The Patient Protection and Affordable Care Act, often referred to simply as the ACA or Obamacare, was signed into law on March 23, 2010. The ACA is intended to expand access to health insurance coverage for millions of uninsured Americans by expanding eligibility for Medicaid and developing health insurance marketplaces where uninsured persons may be eligible for subsidies to make private health plans more affordable. While expanding access to health insurance is a big part of the ACA, there are many other purposes of the law, including provisions intended to reform the health care delivery system to produce better patient outcomes at lower cost.
AOTA was very active in the legislative process leading up to the passage and signing of the ACA, working to achieve victories such as inclusion of rehabilitation and habilitation in the essential health benefits package. AOTA has also been monitorting the regulatory process at the federal and state levels as the ACA has been implemented, and has been advocating for occupational therapy practitioners and consumers. The dynamic environment created by health care reform creates opportunities, but vigilant monitoring of implementation activities and carefully executed advocacy efforts are necessary to ensure occupational therapy is valued and protected in the future.
Please also see the Health Care Reform Implementation page on AOTA's website at: http://www.aota.org/Advocacy-Policy/Health-Care-Reform.aspx
CHIP, the federal-state program that covers almost 9 million children from low- and moderate-income families, expired on September 30, 2017. Since then states have been using leftover funds to keep their CHIP programs going, and the federal government has redistributed some unspent CHIP funds to especially hard-pressed states. But the money that has allowed them to stretch the program for a few extra months is running out.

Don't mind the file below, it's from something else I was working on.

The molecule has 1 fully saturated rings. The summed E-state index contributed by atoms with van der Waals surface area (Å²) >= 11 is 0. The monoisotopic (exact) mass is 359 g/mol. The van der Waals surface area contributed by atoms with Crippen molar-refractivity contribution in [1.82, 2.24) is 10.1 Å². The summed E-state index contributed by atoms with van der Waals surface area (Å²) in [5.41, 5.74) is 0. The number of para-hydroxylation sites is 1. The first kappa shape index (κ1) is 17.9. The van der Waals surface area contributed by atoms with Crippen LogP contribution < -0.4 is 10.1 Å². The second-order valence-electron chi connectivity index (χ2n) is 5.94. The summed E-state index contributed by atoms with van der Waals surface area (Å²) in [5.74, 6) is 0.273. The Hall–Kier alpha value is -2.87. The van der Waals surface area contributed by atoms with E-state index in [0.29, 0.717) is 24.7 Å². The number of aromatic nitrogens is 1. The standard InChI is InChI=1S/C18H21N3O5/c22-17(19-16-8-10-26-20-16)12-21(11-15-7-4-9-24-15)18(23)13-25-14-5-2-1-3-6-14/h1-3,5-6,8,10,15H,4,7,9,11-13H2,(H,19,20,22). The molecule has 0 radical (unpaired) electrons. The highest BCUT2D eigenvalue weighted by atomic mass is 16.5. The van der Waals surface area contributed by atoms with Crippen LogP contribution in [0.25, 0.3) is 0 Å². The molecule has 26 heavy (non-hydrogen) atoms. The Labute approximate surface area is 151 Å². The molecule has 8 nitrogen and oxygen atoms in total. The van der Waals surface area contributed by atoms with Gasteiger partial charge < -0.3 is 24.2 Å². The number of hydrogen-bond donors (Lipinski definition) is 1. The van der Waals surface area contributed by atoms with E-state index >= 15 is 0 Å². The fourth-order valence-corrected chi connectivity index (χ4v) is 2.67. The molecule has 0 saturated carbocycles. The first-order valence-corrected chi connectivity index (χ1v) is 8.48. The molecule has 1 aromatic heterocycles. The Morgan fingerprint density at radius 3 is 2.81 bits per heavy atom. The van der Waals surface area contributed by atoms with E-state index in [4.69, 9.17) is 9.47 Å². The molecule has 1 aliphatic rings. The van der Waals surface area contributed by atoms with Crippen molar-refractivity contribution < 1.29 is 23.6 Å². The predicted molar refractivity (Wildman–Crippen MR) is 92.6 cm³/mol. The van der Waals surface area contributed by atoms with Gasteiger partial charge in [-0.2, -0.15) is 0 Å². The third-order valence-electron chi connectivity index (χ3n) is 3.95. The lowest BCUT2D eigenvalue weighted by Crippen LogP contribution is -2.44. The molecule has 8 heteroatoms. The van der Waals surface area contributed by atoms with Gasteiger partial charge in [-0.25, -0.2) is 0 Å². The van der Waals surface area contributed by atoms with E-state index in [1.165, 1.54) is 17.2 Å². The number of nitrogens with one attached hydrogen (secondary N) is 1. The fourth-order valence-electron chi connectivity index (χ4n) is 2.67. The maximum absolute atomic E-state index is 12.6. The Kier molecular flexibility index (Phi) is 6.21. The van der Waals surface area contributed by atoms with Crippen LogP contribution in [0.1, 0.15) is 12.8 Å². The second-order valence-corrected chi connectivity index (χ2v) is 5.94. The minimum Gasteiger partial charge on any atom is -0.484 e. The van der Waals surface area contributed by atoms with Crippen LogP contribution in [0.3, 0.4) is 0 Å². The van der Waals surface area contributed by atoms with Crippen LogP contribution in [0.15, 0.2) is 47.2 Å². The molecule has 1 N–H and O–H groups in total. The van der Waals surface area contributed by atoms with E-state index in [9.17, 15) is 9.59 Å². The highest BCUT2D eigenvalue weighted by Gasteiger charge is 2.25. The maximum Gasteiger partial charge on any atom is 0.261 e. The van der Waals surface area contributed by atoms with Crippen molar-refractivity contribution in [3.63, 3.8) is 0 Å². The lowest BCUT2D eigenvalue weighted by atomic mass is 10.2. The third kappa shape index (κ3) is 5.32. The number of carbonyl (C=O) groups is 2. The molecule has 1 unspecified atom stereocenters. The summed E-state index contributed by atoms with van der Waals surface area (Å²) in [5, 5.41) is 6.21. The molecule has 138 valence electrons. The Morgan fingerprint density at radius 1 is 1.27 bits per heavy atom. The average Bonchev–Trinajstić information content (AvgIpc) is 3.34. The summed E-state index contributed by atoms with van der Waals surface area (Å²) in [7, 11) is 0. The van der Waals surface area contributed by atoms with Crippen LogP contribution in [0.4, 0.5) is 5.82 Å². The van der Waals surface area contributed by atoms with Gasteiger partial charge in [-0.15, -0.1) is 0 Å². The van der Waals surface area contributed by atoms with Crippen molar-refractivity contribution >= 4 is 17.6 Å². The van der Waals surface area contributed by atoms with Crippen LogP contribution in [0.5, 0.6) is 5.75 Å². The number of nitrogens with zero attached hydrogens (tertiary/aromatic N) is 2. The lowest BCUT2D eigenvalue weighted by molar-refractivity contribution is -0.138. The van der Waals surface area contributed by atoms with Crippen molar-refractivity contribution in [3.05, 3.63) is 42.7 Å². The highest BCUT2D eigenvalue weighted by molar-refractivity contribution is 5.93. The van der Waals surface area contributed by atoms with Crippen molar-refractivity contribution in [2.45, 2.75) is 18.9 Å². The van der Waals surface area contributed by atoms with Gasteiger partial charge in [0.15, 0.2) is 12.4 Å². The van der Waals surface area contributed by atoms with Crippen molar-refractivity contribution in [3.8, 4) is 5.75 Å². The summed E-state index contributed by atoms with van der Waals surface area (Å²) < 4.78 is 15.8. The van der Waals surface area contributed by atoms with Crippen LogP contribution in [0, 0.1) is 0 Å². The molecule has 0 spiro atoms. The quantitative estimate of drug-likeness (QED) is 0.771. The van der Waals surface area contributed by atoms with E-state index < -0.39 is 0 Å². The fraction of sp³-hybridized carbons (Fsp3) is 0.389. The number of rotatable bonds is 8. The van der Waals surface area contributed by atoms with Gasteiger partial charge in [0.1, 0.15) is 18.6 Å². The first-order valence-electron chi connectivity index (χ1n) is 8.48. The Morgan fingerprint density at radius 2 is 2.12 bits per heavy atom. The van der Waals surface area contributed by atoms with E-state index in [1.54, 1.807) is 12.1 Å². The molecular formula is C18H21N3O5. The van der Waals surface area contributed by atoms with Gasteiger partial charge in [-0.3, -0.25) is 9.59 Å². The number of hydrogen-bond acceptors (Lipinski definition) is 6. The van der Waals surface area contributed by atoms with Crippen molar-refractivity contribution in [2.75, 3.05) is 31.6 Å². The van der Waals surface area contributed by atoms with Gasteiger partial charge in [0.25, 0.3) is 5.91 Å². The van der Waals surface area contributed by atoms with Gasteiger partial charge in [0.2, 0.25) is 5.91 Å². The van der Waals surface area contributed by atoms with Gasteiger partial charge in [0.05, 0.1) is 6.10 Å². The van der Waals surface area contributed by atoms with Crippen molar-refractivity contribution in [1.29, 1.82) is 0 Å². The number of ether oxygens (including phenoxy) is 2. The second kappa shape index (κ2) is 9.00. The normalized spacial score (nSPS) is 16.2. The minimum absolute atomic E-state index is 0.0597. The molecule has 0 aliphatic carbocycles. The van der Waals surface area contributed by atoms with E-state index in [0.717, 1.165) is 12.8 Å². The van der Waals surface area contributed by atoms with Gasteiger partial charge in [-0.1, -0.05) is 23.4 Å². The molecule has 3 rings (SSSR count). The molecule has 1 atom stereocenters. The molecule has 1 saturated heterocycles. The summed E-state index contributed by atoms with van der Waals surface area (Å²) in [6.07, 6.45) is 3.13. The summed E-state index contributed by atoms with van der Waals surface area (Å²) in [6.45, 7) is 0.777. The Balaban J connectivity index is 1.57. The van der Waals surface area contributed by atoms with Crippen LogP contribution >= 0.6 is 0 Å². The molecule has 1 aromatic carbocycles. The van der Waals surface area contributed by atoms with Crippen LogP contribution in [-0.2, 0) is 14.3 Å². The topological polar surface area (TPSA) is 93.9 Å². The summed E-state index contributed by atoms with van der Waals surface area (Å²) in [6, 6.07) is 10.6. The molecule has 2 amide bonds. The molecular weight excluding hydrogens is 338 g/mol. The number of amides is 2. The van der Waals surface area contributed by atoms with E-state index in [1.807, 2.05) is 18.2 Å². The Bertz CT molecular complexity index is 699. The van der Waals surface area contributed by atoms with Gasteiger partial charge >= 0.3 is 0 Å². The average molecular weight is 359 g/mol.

This week, Colorado started sending letters to CHIP families informing them that their CHIP coverage might terminate at the end of January, and advising them to start researching other options. Other states are expected to do the same thing soon.
Health policy watchers have long assumed that CHIP would be reauthorized this year, because the 20-year-old program has usually had bipartisan support. Most still think that Congress will reauthorize the program by the end of the year. But states have to base their actions on the law as it is now, so right now states are preparing to shut CHIP down.
This Medicaid and CHIP Payment and Access Commission (MACPAC) fact sheet includes a chart listing each state and the month it is projected to exhaust CHIP funding. Twenty-eight states are expected to run out during the first three months of 2018.
It is still probable that Congress will pass a CHIP bill soon. The House of Representatives passed a bill extending CHIP and community health center funding on November 3. The House bill would extend CHIP for five years. Now it is in the Senate’s hands.
Check out the National Academy for State Health Policy (NASHP) and the Kaiser Family Foundation for resources on CHIP in the states.
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